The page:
Effective 8/1/2019, the balance sheet will held relatively level with U.S. Treasuries replacing MBS run-off.

Balance Sheet of Federal Reserve: The balance sheet of the Federal Reserve is $3.727 trillion.

Balance sheet normalization program commenced in Q4 2017 and balance sheet has shown measured, disciplined decreases totaling $(691) billion, or (15.6)%.

Commencing in August1, 2019, the Fed expects to target a balance sheet leveling off at approximately $3.6 trillion and holding primarily U.S. Treasury securities.

The graphic to the right shows the changes to the major portfolio holdings since the start of QE in 2017 and the August 2019 change allowing the run-off in both the U.S. Treasury securities holdings and in the MBS portfolio to be reinvested in U.S. Treasuries.

 

federal reserve u.s. treasury securities holdings

U.S. Treasury Holdings of Federal Reserve: $2.101 trillion in U.S. Treasury holdings.

Since balance sheet normalization program commenced in Q4 2017, U.S. Treasury holdings are down approximately $(364) billion, or (14.8)%.

Commencing in August 1, 2019, the Fed started to reinvest all U.S. Treasury securities maturing and, in addition, add to the portfolio by purchasing U.S. Treasury securities equivalent to the run-off in the agency MBS portfolio.

The U.S. Treasury holdings have risen $20 billion, or 1%, since commencement of this change at the beginning of August 2019.

This will result in the U.S. Treasury securities holdings rising toward $3.6 trillion from its current level of +$2 trillion.

 

federal reserve agency mbs holdings

MBS Holdings of Federal Reserve: $1.490 trillion in agency MBS holdings - all purchased since 2008.

Since balance sheet normalization program commenced in Q4 2017, MBS holdings have decreased $(293) billion, or (16.4)% since mid-September 2017.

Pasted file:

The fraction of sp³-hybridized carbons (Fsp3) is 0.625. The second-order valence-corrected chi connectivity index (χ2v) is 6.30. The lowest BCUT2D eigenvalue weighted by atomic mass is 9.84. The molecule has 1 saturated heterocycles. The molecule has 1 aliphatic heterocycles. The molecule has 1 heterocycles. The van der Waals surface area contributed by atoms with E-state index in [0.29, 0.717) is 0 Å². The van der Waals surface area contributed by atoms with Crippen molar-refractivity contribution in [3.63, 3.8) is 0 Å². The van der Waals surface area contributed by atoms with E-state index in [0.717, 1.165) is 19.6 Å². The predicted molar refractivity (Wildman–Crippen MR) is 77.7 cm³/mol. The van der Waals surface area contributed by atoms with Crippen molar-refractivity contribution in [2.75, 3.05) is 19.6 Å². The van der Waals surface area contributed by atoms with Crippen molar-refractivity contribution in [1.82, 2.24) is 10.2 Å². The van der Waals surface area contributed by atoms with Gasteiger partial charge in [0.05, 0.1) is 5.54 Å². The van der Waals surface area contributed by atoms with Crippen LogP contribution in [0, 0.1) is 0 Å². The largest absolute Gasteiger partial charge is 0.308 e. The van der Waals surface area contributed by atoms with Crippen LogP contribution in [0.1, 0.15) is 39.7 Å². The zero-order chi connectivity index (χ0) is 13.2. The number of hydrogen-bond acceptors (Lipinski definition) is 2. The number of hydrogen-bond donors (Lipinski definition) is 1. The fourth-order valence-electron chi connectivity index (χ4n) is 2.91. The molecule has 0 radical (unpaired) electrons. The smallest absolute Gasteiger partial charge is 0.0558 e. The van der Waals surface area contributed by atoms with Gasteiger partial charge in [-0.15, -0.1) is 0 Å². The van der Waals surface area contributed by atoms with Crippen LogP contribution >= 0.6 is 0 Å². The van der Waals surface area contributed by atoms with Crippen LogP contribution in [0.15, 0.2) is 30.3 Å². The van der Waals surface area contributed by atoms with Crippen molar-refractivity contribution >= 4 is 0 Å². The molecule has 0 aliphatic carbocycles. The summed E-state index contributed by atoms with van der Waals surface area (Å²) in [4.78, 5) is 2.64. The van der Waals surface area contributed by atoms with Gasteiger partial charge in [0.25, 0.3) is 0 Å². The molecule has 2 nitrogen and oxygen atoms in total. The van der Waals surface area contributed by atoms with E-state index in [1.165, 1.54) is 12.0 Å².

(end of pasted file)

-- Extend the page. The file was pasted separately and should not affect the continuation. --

Commencing August 1, 2019, the MBS portfolio will be in run-off mode.

FEDERAL RESERVE ACTIVITY IN AGENCY MBS MARKET: In recent years, the Fed has been a dominant purchaser of agency MBS.

The Fed had purchased approximately 20 to 25 percent of annual issuance of agency MBS, providing critical support to maintaining MBS market liquidity in the years at and after the mortgage crisis commenced.

With the commencement of the balance sheet normalization program which started during Q4 2017, the Fed's share of the MBS purchase market has fallen to <4% for latest twelve months with recent months at <1%.

As of August 2019, the Federal Reserve is out of the Agency MBS market.

FEDERAL RESERVE MBS HOLDINGS AS SHARE OF AGENCY MBS MARKET: With its objective to provide liquidity and stability to the Agency MBS market during the financial crisis, the Fed became a significant MBS investor.

From no MBS holdings prior to the crisis, the Fed jumped to a 20 percent market share in 2008 to a peak of 32 percent market share of agency MBS outstanding in 2014, providing critical support to maintaining MBS market liquidity in the years at and after the mortgage crisis commenced.

With the commencement of the balance sheet normalization program which started during Q4 2017, the Fed's share of the agency MBS market has slowly fallen to 20% during 2019.